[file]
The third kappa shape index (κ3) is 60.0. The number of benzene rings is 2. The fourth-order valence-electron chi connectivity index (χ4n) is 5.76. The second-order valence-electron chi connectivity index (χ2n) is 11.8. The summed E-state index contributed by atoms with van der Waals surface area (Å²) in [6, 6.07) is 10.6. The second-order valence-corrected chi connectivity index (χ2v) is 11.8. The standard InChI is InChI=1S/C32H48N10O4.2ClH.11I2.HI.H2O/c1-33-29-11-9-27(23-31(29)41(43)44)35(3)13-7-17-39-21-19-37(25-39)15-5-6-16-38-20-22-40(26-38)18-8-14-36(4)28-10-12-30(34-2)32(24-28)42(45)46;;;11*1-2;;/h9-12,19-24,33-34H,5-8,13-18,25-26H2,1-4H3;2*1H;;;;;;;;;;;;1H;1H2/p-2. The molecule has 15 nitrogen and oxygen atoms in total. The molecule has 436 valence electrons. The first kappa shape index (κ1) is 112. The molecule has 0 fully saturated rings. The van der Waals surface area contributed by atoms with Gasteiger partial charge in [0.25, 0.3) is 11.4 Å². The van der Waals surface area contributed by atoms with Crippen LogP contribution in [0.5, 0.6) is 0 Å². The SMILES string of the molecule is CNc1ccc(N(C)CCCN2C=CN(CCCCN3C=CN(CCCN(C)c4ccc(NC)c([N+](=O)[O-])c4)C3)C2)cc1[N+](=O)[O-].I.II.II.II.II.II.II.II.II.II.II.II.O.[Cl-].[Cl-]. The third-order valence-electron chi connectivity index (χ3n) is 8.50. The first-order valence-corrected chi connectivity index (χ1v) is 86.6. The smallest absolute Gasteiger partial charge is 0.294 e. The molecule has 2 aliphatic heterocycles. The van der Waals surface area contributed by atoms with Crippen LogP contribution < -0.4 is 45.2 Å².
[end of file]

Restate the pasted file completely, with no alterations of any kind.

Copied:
The third kappa shape index (κ3) is 60.0. The number of benzene rings is 2. The fourth-order valence-electron chi connectivity index (χ4n) is 5.76. The second-order valence-electron chi connectivity index (χ2n) is 11.8. The summed E-state index contributed by atoms with van der Waals surface area (Å²) in [6, 6.07) is 10.6. The second-order valence-corrected chi connectivity index (χ2v) is 11.8. The standard InChI is InChI=1S/C32H48N10O4.2ClH.11I2.HI.H2O/c1-33-29-11-9-27(23-31(29)41(43)44)35(3)13-7-17-39-21-19-37(25-39)15-5-6-16-38-20-22-40(26-38)18-8-14-36(4)28-10-12-30(34-2)32(24-28)42(45)46;;;11*1-2;;/h9-12,19-24,33-34H,5-8,13-18,25-26H2,1-4H3;2*1H;;;;;;;;;;;;1H;1H2/p-2. The molecule has 15 nitrogen and oxygen atoms in total. The molecule has 436 valence electrons. The first kappa shape index (κ1) is 112. The molecule has 0 fully saturated rings. The van der Waals surface area contributed by atoms with Gasteiger partial charge in [0.25, 0.3) is 11.4 Å². The van der Waals surface area contributed by atoms with Crippen LogP contribution in [0.5, 0.6) is 0 Å². The SMILES string of the molecule is CNc1ccc(N(C)CCCN2C=CN(CCCCN3C=CN(CCCN(C)c4ccc(NC)c([N+](=O)[O-])c4)C3)C2)cc1[N+](=O)[O-].I.II.II.II.II.II.II.II.II.II.II.II.O.[Cl-].[Cl-]. The third-order valence-electron chi connectivity index (χ3n) is 8.50. The first-order valence-corrected chi connectivity index (χ1v) is 86.6. The smallest absolute Gasteiger partial charge is 0.294 e. The molecule has 2 aliphatic heterocycles. The van der Waals surface area contributed by atoms with Crippen LogP contribution < -0.4 is 45.2 Å².